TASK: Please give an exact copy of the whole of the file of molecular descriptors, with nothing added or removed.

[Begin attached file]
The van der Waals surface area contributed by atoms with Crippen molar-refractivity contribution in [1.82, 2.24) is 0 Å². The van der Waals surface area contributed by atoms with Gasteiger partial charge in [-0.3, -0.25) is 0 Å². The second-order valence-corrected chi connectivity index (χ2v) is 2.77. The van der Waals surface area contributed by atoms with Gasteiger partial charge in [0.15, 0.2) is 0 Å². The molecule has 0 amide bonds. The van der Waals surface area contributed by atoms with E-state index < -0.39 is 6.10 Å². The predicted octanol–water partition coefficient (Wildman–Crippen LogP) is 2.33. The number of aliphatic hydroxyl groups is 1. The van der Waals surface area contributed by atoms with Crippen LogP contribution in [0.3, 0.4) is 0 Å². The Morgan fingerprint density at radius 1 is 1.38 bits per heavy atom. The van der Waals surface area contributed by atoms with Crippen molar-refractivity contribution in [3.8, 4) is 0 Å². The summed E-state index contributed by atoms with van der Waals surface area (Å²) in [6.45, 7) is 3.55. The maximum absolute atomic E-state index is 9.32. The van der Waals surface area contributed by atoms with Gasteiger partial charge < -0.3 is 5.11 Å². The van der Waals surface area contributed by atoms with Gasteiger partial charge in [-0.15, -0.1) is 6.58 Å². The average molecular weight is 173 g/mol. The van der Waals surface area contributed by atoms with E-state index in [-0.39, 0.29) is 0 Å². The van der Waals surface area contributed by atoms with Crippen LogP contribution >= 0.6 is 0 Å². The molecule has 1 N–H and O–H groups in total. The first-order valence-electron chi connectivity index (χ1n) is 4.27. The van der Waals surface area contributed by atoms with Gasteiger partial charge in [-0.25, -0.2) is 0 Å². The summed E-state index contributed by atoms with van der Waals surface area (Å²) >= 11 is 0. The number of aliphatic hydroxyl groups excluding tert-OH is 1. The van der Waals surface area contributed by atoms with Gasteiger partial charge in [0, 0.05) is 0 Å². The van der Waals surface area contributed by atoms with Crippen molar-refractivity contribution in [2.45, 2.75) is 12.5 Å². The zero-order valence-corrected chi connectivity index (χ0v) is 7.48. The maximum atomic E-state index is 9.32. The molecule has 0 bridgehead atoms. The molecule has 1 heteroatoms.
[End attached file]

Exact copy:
The van der Waals surface area contributed by atoms with Crippen molar-refractivity contribution in [1.82, 2.24) is 0 Å². The van der Waals surface area contributed by atoms with Gasteiger partial charge in [-0.3, -0.25) is 0 Å². The second-order valence-corrected chi connectivity index (χ2v) is 2.77. The van der Waals surface area contributed by atoms with Gasteiger partial charge in [0.15, 0.2) is 0 Å². The molecule has 0 amide bonds. The van der Waals surface area contributed by atoms with E-state index < -0.39 is 6.10 Å². The predicted octanol–water partition coefficient (Wildman–Crippen LogP) is 2.33. The number of aliphatic hydroxyl groups is 1. The van der Waals surface area contributed by atoms with Crippen LogP contribution in [0.3, 0.4) is 0 Å². The Morgan fingerprint density at radius 1 is 1.38 bits per heavy atom. The van der Waals surface area contributed by atoms with Crippen molar-refractivity contribution in [3.8, 4) is 0 Å². The summed E-state index contributed by atoms with van der Waals surface area (Å²) in [6.45, 7) is 3.55. The maximum absolute atomic E-state index is 9.32. The van der Waals surface area contributed by atoms with Gasteiger partial charge < -0.3 is 5.11 Å². The van der Waals surface area contributed by atoms with Gasteiger partial charge in [-0.15, -0.1) is 6.58 Å². The average molecular weight is 173 g/mol. The van der Waals surface area contributed by atoms with E-state index in [-0.39, 0.29) is 0 Å². The van der Waals surface area contributed by atoms with Crippen LogP contribution >= 0.6 is 0 Å². The molecule has 1 N–H and O–H groups in total. The first-order valence-electron chi connectivity index (χ1n) is 4.27. The van der Waals surface area contributed by atoms with Gasteiger partial charge in [-0.25, -0.2) is 0 Å². The summed E-state index contributed by atoms with van der Waals surface area (Å²) >= 11 is 0. The number of aliphatic hydroxyl groups excluding tert-OH is 1. The van der Waals surface area contributed by atoms with Gasteiger partial charge in [0, 0.05) is 0 Å². The van der Waals surface area contributed by atoms with Crippen molar-refractivity contribution in [2.45, 2.75) is 12.5 Å². The zero-order valence-corrected chi connectivity index (χ0v) is 7.48. The maximum atomic E-state index is 9.32. The molecule has 0 bridgehead atoms. The molecule has 1 heteroatoms.